Review of Iris Murdoch’s poems, A Year of Birds

I’m not sure of ‘Behind the plough their kite tail’ of seagulls in January unless its heaviness is to add lift to the next line, ‘Or ride transparent in the sky.’  The repeated ‘in the sky’ is perhaps one too many even if ‘ai’ and ‘cry’ are also repeated, so probably deliberately, but more closely.

February is preferable with ‘Chat-chat they cry and stay,/ They to work fly away,’ to convey the sudden unanimous change of decision rooks make, in appropriately shorter lines.

In March, ‘does the spring/ Now in your thoughtless blood so soon declare/ That love is pain?’ is just a tad too anthropomorphic for me though led to by the complain of collared doves, a fair enough description of their sound, and preceded by the stain of violets.  ‘Oh pretty lovers,’ directed at the pigeons, might in any case indicate poetic tongue in cheek.

More anthropomorphism in the next poem where ‘swallows’ is shoved in to give a rhyme for ‘follows’.  ‘Rosy and yellow the April willow’, with its internal rhyme, is also shoved in with seeming distraction while providing a description of the background to the moorhen’s ‘peer about and start’ to divert the reader’s eye and add to the effect of ‘Pain in the heart’.

Cricketers and cuckoo are combined by their calls.  She adds buds of May concealing the rose perhaps, that the last line ‘Hollow as a flute that cry across the field’ may not just be men and bird but flower too.

The magpie is from a picture flying on a sculpted entablature from which likeness to art she turns to make a general observation on the length of a midsummer day before most specifically settling her vision on the nearer roses and inquisitive intellect on their arch of ‘clambering bees.’

The blackbird looks mechanical in its agitated digging and glancing until ‘Quiet now yellow beak motionlessly listening’, she captures its soul in July.

‘A portent perched in air’ is the kestrel, arresting the August traveller with its ‘moveless flutter’ and fragility, recalling his to him perhaps on a highway to death, and I don’t think.

The skies less blue, the nights colder, the days still long but less warm in the evening, but somehow it’s the wren moving like a mouse that reminds us autumn has already come.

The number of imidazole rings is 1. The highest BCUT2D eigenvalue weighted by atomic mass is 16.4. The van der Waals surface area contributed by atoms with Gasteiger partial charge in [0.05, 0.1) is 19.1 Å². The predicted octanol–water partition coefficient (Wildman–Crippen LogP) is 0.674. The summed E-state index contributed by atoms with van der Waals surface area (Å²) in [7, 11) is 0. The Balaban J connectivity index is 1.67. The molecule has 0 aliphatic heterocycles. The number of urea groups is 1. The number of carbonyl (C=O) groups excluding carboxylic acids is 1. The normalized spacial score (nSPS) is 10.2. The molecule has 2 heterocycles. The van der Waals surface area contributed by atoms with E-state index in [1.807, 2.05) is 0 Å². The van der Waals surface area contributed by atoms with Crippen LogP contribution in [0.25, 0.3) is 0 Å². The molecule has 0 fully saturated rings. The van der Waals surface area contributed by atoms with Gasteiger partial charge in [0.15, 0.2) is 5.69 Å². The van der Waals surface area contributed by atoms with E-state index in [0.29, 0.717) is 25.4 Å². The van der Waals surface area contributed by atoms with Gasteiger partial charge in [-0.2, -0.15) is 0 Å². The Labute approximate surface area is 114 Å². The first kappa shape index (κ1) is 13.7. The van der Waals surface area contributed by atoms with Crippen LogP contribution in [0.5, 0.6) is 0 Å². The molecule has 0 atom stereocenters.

I’m trying to work out if the red tree beside which the swan spreads a wing is or can be a rosebush whose hips are also reflected in the scarcely moving October water when I’m presented with ‘Where the bird’s sudden movement has made no sound.’  Of course the swan’s movement has made no sound in the stream, reflected by it.  Oh, the swan’s on it, beside the …tree, which does then have to be a rosebush, so the ‘where’ is correct.  You’d have no problem with it.  The poem doesn’t rhyme.  It dances along on trisyllabic feet.

‘When flies the stooping owl over’ makes me shudder at ‘owl over’, never mind the paws of shrewmice when the stooping owl flies over.  She’s using assonance when ‘shud’ and ‘o’ aren’t that close and depend on the following schwas, ‘der’ and ‘ver’, closer but of course unstressed and of a weak, any old vowel sound.  ‘Stir’ at the end of the next line is stressed, doesn’t, can’t rhyme with the ‘er’s but with the vowel and the consonant does carry on something of the assonance, and ‘stir’ does make assonance with the last word of the last line, ‘In feathers sleeps the fur.’  What, however, does that mean!  It’s double metonymy, for owl and mouse respectively while the alliteration provides additional connection but the shrew the owl hopes to stir into telltale motion is already awake if its paws are shuddering.  The dormouse sleeps in the owl until pounced awake, the idea realised.

She has a thing about Christ, though not as god, and for December has the hawberries ‘drip like blood’, eye-rhyming that with ‘wood’ in the next line.  It is no accident then the bracken’s broken and ‘Christ has come again to heal and pardon.’  What presumption!  She femininely rhymes ‘pardon’ with the next line’s ‘garden’ where a robin follows her, his breast of course ‘like a rose’ to rhyme with an earlier ‘snows’ but also to evoke Christ’s bleeding I’ll be bound.

The poems are to a dead friend’s engravings.

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About johnbrucecairns

I'm a retired history teacher who's written for most of his life with a book readied for publication.
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